It happened again. A patron led me down a long and twisty path, simply by requesting a DVD.
"Do you have Nomad?"
I figured he meant the Oscar-winning film Nomadland, but a catalog search came up with a match, a film I'd never heard of -- and, it turns out, one that I was keenly interested in. It's about the peripatetic writer Bruce Chatwin, and was written and directed by his old friend and fellow wanderer, Werner Herzog. Talk about the dynamic duo. After the patron checked out Nomad, I put it on hold for myself.
Watching Nomad of course sent me back to Chatwin's books, especially The Songlines and The Anatomy of Restlessness. Early in his globe-trotting career, Chatwin felt his magnum opus would be an excursion into the deep history of nomads. He even concludes The Songlines (which follows Australian Aborigines around the Outback to learn about their mysterious "dreaming tracks") with a long and quite fascinating collection of anecdotes and aphorisms on walking and nomadic culture. It's loaded with informative, profound, and sometimes shocking nuggets, and exposes as well Chatwin's particular genius.
Chatwin's thoughts have remained with me, and many books have sent me back to them. The latest is a look at how upright walking made us human, Jeremy DeSilva's First Steps. DeSilva is a paleoanthropologist at Dartmouth College who specializes in ancient primate ankles. Somebody's got to do it. I've gone through a backpack full of books and DVDs on human evolution and migration, and I think First Steps is one of the most readable -- informative, engaging, up-to-date, and sprinkled with photos and illustrations.
The first pages of First Steps find DeSilva following in Chatwin's footsteps, reminding us that our ancient ancestors were not "the hunters" -- they were the hunted. How we know this and what it means to walk upright takes up much of the first part of the book, intriguing reading harking back to the early days of the hunter-hunted debate nearly 60 years ago. Recent high-tech discoveries, from DNA tracing of fossilized gunk between our ancestors' teeth and the dirt around their hearths, to using Google Earth to search for possible dig sites in Africa, have moved us forward by leaps and bounds. DeSilva spends a lot of time undoing the tropes we think make us scientifically literate, as these amazing advances in paleoanthropology really are adding new parts to the story.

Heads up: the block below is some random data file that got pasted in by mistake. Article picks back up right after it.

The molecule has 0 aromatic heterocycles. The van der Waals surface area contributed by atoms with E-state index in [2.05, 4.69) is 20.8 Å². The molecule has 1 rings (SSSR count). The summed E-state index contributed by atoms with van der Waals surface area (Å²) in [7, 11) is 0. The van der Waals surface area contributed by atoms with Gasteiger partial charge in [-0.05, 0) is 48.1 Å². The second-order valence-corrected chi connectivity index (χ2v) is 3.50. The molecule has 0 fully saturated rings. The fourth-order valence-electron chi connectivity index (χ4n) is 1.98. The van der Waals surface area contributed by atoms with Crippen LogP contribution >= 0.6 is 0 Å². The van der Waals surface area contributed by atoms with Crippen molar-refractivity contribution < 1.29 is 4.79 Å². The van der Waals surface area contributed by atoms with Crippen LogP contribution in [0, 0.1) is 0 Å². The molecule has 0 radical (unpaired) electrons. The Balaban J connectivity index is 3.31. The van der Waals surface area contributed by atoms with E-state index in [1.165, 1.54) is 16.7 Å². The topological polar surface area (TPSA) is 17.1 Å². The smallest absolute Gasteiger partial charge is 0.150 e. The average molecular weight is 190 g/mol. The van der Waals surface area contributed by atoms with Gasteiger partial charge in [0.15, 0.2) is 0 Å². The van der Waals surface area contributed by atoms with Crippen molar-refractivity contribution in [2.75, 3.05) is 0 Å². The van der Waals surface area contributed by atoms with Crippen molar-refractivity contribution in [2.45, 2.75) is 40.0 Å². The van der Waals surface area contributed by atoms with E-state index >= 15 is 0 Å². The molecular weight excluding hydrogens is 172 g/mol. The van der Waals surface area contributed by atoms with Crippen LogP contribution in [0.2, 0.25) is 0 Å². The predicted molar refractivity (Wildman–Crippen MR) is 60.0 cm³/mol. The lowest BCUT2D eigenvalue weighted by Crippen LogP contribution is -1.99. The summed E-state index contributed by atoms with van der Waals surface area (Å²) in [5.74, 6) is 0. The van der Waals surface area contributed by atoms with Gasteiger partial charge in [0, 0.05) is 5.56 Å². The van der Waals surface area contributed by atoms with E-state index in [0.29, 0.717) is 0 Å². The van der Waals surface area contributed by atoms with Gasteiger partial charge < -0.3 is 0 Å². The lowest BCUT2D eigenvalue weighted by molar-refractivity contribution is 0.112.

Such tools are also rewriting our thinking about how Homo walked over the world. Speaking of an early Australopithecine species, DeSilva writes, "Two million years ago, sediba walked in the woods" in what is now South Africa. Then, "just a blink of an eye ago... early humans shared a planet with Homo naledi, Neandertals, Denisovans, and the island Hobbits.
Soon there was only us."
Before you know it, we big-brained sapiens moved from hoofing it across continents to sitting around reading and writing about it, still trying to figure out what we did.
Which shouldn't be too hard if we would just get up and move around, like Charles Darwin cogitating on the Sandwalk, round and round his "thinking path." Or the poet Basho, on the narrow road to the deep north. DeSilva cites a movement study in First Steps that concludes, "walkers had significantly improved connectivity in regions of the brain understood to play an important role in our ability to think creatively."
The eminently creative Rebecca Solnit, in her book Wanderlust, writes of "the mind at three miles an hour." One of the most powerful experiences in my life was when, after a week backpacking in the Rockies, I got in my car and drove toward home. In seconds my mind went from three miles an hour to twenty times that. It was weird, to say the least, and not especially conducive to deep thought and reflection. Solnit's first real book (she has used words to that effect), Savage Dreams, was the result of her time walking in the desert, which she says taught her how to write.
Just as serendipity got me started on this journey, so too I’ll let it wrap things up: Shelving library books recently, I discovered the award-winner by Frederic Gros called A Philosophy of Walking. He covers a lot of ground, but reminds us, “You need to get up and take a stroll… so that in sympathy with the body’s surge the mind too will start moving again.
-Jake Vail is an Information Services Assistant at Lawrence Public Library.